Ireland’s Unemployment Rate Has Dropped to its Lowest in a Decade

The last time that Ireland had a 6% or less unemployment rate was prior to the 2012 economic crisis. As of May 2018, the Central Statistics Office has announced that the unemployment rate has dropped to 5.9% – leaving officials feeling optimistic. This figure was first noted in April, where unemployment dropped .1% from the month of May.

July saw this figure decline even further, down to 5.1%.

As of April 2018, there were just over 140,000 unemployed individuals in the country. This is almost 17,000 fewer unemployed persons than there were in April of 2017. While emigration is credited in no small part to the decrease in unemployment across Ireland, the government’s focus on economic recovery has been a tremendous force in getting more Irish residents into job opportunities.

The pace at which people are being hired in Ireland has been notably and quite intentionally driving upward since the economic crisis. Construction, finance and hospitality sectors have seen the most intense growth, leaving the unemployment rate in Ireland lower in 2018 than economists projected for 2019-5.3%.

In April 2018, economists made the projection that unemployment would decline to 5.3% in 2019 and remain steady throughout the following year. This was expected as a direct result of the government and labor sectors’ diligent response to the economic crisis and their steadfast dedication to the recovery of the people of Ireland.

For the better part of a decade, Ireland’s government, various communities and volunteers have banded together to create a host of programs designed with the purpose of reducing the one-climbing unemployment rate in the country. Their targets range from the long-term unemployed to youth hires to the employers themselves. The effort to strengthen Ireland’s economy has been met on all sides by those determined to see their country thrive.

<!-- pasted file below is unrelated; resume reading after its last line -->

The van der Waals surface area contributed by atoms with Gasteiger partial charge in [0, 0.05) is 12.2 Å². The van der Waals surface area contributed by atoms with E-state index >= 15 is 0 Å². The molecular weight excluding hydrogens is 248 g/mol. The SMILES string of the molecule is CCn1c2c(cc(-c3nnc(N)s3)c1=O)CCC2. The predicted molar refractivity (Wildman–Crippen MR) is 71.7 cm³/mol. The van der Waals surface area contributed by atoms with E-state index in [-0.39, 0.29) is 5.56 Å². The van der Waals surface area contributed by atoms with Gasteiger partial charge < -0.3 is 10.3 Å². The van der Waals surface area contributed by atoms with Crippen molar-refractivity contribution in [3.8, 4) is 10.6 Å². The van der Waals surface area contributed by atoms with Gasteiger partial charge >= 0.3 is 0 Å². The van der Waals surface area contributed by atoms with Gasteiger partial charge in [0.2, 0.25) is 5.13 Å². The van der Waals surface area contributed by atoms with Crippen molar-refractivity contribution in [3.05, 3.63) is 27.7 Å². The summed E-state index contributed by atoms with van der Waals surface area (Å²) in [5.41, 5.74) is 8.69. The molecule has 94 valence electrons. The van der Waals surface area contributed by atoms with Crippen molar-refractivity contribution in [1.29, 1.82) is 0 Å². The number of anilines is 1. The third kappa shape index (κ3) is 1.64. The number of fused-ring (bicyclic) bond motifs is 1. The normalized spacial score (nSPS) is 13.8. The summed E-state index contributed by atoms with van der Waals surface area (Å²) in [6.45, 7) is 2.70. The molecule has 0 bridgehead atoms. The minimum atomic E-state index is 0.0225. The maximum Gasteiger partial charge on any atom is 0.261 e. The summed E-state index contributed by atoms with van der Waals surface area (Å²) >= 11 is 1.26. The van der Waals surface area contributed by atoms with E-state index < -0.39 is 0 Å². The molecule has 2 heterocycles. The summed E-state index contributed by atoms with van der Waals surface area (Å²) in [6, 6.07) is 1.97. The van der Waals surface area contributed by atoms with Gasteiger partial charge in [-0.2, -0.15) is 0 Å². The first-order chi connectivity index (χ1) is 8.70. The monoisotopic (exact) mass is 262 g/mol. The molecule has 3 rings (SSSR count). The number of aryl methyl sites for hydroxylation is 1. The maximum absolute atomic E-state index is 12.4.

What does remain concerning, however, is that the youth unemployment rate in Ireland still remains much higher than what officials consider satisfactory. 12% of youths remain unemployed, which is 5.6% less than the amount of unemployed youths in April 2016 but still a cause for worry. As a result of this, numerous initiatives have been formed for the sole purpose of tackling high unemployment rates among individuals aged 18 to 24.

There is still more work to be done, but if the past ten years have shown us anything it is that the people of Ireland are going to continue fighting for themselves and for each other in creating new job opportunities for those without employment. The people of our country are ambitious and driven and have shown that our programs to reduce unemployment work.

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